Let’s Talk About The Windrush Scandal.

I’ll be the first to admit that I’ve heard briefly about the Windrush generation but I don’t properly know what it’s about. I thought that now would be the perfect opportunity to educate myself, and share what I’ve found with others who also don’t understand this subject.

The UK as a whole has a habit of denying the blatant racism that lives in this country. The story of the wind-rush generation is a prime example of the racism that is constantly trying to be covered up.

After world war 2, the British government began to encourage immigration in order to fill shortages in the market. The Windrush generation refers to the half a million people who came to the UK from the Caribbean between 1948 and 1971. It is unclear how many people are part of the Windrush generation as many people who came over in the 23-year period arrived as children, travelled on a parents passport, and never had travel documents. The British Nationality Act of 1948 gave citizenship to all people living in the United Kingdom and its colonies, and the right of entry and settlement in the UK.

In 2012, the Hostile Environment policy came into place. The policy aimed to make life as difficult as possible for immigrants living in the UK, this included the Windrush generation.

From 2013, people of the Windrush generation started to receive letters claiming that they had no right to be in the UK. From then on, they have been treated as illegal immigrants despite coming to this country as a result of our economy needing their help. As a result of this, the Windrush generation started to lose their jobs, homes, benefits and access to the NHS. Some were even placed in immigration detention, deported, or refused the right to return from abroad. The same year, there were attempts by Caribbean leaders to help with this issue. However, these attempts were ignored with a direct refusal from Downing Street to meet with the leaders. The wrongful deportation of the Windrush generation wasn’t even properly acknowledged in parliament until March 2018.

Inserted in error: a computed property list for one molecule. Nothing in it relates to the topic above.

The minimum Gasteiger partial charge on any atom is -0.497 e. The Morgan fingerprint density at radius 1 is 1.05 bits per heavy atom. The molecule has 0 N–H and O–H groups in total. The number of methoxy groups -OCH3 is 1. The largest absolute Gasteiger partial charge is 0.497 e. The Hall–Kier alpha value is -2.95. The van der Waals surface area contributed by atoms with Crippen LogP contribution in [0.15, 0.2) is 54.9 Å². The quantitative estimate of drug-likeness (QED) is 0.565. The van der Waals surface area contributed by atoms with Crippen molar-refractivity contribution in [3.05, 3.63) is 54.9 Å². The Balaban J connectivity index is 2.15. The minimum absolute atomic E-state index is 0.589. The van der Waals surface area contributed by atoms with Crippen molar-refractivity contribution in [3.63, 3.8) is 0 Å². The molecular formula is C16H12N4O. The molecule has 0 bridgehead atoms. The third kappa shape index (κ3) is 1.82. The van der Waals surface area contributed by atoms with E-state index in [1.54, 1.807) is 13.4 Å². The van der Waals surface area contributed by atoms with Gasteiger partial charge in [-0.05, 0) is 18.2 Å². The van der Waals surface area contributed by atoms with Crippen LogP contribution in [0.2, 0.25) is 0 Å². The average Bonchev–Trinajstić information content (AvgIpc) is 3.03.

In 2018, an investigation into this scandal was carried out but was conveniently never published. In 2019, parts of the report were leaked, revealing a broken Home Office failing in its legal duty to counter racial discrimination. The leak also showed that evidence of the scandal had been actively ignored by British ministers and that they had failed to be honest with the public about the risks of their policies. 

This revelation hasn’t stopped the British government from attempting to deport the Windrush generation as since this report was leaked they tried to deport yet another group of people who were born in the Caribbean but had spent most of their lives living in the UK. They have attempted to get away with this by stating that these individuals were not being deported due to them being part of the Windrush generation but because they were ‘foreign national offenders.’ As us Brits would say, that’s a load of bollocks! Some of those being deported had been held in Colnbrook and Harmondsworth detention centres and were without working mobile phone signal, leaving them unable to access legal advice. 

After a court ruling against the deportation and a denied appeal from the Home Office, only 17 were deported and 25 were able to stay in the country which has become their home.

These people didn’t just come to this country for a better life, but they helped this economy. It was then thrown back in their face simply because of the colour of their skin. We owe the people who were victims of the Windrush scandal justice. Heres how you can help:

https://www.crowdjustice.com/case/windrush/

https://iasservices.org.uk/free-advice-members-windrush-generation/

https://www.praxis.org.uk/what-you-can-do-1

https://www.mungos.org/get-involved/